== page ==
When it comes time to show your house as an FSBO seller, you’ll need to be flexible, coordinated and a good salesperson. Another advantage to FSBO is scheduling showings. For a seller who needs to show the home on their schedule, it's much easier to manage your own timeline rather than be ready to up and leave your home for hours at a time when a real estate agent wants to give a tour. Also, buyers aren’t likely to put as much pressure on you as if you were a real estate agent, which is another benefit of being in the FSBO position.
Whether you're working with a realtor or selling yourself, remember that first impressions are everything, so it's important to have a clean home and to be able to promote its attributes. With FSBO, having the stamina to show the home as well as keep it in tiptop shape is essential because you might have to coordinate your schedule for showings 5, 10, 20 or more times before you get a serious lead. This process gets exhausting for many sellers.
Are You Leaving Money on the Table?
Like many compromises, you might always question if you’re making the right decision when it comes time to accept an offer. Knowing how to close the deal isn’t instinctive to everyone who wants to sell FSBO, and might be a reason sellers want to lean on a professional.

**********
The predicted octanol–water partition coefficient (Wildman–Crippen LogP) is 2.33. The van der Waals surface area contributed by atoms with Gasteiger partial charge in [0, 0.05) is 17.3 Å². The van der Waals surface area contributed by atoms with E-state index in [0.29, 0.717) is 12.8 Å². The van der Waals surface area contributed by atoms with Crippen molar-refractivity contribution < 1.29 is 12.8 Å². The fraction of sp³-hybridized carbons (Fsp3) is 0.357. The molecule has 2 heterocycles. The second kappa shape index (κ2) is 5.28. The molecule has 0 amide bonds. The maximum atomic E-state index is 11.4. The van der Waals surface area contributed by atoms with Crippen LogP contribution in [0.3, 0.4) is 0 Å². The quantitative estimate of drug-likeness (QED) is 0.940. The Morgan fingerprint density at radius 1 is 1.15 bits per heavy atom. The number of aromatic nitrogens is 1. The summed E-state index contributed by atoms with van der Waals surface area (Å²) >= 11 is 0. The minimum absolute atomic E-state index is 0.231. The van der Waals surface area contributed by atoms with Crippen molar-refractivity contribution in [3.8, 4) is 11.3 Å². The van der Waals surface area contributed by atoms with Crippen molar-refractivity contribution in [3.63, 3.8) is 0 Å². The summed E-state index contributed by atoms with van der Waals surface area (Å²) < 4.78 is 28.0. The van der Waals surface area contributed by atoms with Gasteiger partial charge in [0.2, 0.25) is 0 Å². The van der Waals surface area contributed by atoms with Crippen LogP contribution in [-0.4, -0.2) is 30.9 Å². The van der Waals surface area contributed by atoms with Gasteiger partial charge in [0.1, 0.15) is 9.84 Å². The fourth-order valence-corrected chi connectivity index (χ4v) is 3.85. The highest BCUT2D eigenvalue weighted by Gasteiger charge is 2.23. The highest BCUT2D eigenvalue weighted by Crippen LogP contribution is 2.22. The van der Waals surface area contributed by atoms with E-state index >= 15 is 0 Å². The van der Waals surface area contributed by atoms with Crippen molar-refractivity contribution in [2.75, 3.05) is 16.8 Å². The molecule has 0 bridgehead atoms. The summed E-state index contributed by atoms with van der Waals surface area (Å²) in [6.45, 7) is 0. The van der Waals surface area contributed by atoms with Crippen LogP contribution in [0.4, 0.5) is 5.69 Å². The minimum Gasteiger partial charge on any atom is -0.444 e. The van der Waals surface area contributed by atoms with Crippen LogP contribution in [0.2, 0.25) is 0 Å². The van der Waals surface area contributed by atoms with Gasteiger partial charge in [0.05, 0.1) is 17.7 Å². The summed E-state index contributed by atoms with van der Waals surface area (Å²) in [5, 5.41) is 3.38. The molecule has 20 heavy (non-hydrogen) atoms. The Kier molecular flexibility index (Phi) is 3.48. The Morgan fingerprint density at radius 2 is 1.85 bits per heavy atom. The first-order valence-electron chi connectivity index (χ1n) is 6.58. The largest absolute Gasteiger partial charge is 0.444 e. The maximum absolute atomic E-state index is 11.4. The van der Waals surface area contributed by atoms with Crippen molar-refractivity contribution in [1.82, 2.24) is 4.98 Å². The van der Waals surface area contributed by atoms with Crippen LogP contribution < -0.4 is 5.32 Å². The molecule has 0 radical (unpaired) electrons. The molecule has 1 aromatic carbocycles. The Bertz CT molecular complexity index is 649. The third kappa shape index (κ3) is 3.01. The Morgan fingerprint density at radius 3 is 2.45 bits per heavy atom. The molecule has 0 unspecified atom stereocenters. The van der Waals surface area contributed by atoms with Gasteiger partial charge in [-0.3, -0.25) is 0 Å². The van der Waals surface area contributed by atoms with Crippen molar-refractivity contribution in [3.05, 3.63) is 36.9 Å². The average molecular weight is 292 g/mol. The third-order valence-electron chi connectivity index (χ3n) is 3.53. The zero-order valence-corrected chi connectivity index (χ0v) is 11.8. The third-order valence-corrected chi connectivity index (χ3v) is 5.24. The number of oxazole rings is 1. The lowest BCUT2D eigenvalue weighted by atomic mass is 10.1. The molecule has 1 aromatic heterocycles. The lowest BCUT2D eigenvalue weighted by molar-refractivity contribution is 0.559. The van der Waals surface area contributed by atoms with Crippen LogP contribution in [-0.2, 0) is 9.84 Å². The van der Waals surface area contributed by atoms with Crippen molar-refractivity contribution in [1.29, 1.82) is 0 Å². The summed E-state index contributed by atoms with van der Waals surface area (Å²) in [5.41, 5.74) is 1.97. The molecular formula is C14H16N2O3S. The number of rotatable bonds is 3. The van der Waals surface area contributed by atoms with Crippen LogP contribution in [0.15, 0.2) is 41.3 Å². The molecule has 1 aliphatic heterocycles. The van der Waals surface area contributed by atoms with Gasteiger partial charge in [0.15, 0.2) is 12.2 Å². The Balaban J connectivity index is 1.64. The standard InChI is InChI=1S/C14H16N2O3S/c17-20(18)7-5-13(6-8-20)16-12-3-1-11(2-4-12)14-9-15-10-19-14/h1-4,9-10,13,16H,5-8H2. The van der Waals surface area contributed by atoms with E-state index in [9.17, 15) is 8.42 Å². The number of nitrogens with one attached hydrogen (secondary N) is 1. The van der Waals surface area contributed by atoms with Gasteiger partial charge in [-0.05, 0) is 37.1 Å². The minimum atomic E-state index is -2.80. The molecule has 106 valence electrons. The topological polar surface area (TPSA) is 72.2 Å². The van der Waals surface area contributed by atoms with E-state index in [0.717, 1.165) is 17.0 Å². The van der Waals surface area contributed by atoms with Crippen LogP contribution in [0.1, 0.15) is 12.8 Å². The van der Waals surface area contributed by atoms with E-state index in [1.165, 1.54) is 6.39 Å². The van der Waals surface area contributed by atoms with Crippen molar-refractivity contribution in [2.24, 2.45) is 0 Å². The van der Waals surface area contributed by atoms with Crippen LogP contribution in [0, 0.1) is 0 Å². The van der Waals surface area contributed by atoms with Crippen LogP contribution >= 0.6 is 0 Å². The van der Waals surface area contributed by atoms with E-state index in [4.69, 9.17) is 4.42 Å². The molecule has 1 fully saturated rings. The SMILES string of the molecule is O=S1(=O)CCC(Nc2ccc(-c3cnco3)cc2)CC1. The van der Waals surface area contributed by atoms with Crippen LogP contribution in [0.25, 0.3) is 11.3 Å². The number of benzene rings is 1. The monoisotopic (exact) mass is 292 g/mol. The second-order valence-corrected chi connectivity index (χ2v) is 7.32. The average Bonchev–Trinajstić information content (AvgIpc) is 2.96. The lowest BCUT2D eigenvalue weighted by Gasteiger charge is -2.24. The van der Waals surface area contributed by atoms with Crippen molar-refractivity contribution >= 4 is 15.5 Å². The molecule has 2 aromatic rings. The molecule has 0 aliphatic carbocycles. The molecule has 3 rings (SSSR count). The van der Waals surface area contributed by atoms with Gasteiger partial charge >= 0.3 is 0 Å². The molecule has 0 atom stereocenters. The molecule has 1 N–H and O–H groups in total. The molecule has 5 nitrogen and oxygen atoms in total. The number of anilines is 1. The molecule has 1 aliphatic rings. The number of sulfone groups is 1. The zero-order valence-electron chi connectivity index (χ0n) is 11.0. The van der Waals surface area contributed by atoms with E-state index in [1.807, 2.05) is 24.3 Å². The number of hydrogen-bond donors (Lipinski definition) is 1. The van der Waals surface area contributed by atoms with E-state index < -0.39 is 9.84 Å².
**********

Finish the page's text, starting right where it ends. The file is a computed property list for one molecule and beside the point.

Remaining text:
Many offers come in low, and to some degree, you need to trust your intuition and knowledge about the property and comps when you need to counteroffer. As an FSBO seller, trust your gut on whether you need to defend a counteroffer with specific insight regarding your location. Read your buyer, and gamble on why they're considering buying your home versus any other home in the neighborhood. Lean into the benefits of the location, the quality of the neighbors, the firsthand experience with the school district, and use those reasons to defend your stance. Welcome questions and provide honest feedback. Buyers do value an honest sale made easy, so it can be advantageous to be an FSBO seller. However, if your input is inadequate, it’s possible that you might not defend the value of your property to its full value. On the other hand, if your counteroffer is too high, you might appear greedy and could drive away your potential buyer.
Furthermore, in a competitive market, the average sale-to-price ratio can be very high with bids and accepted offers exceeding the sale price. In those scenarios, Corsi points out that "a seller can often net a higher overall sale even after factoring in commissions."
If you suspect that you’ll let emotion come to the table, or won’t have the intel you need to make informed decisions about an offer, it is best if you leave your home sale to a professional.
If you've tried again and again to sell your home FSBO, your frustrations alone might cause you to give up, but try not to look at it that way. When a home is listed for several months, it's likely that your marketing efforts have reached as many people as they can in the current marketplace. Your listing will get the reputation as being 'old' and buyers may second-guess why your home has been on the market for a long time. They might jump to the conclusion that it's priced too high or has something critically wrong with it, so they won't give it the time it deserves. Knowing when to pause on your FSBO dreams and connect with a real estate agent for a fresh perspective is important. The renewed listing with a new price and marketing position can be just what you need to get the home sold.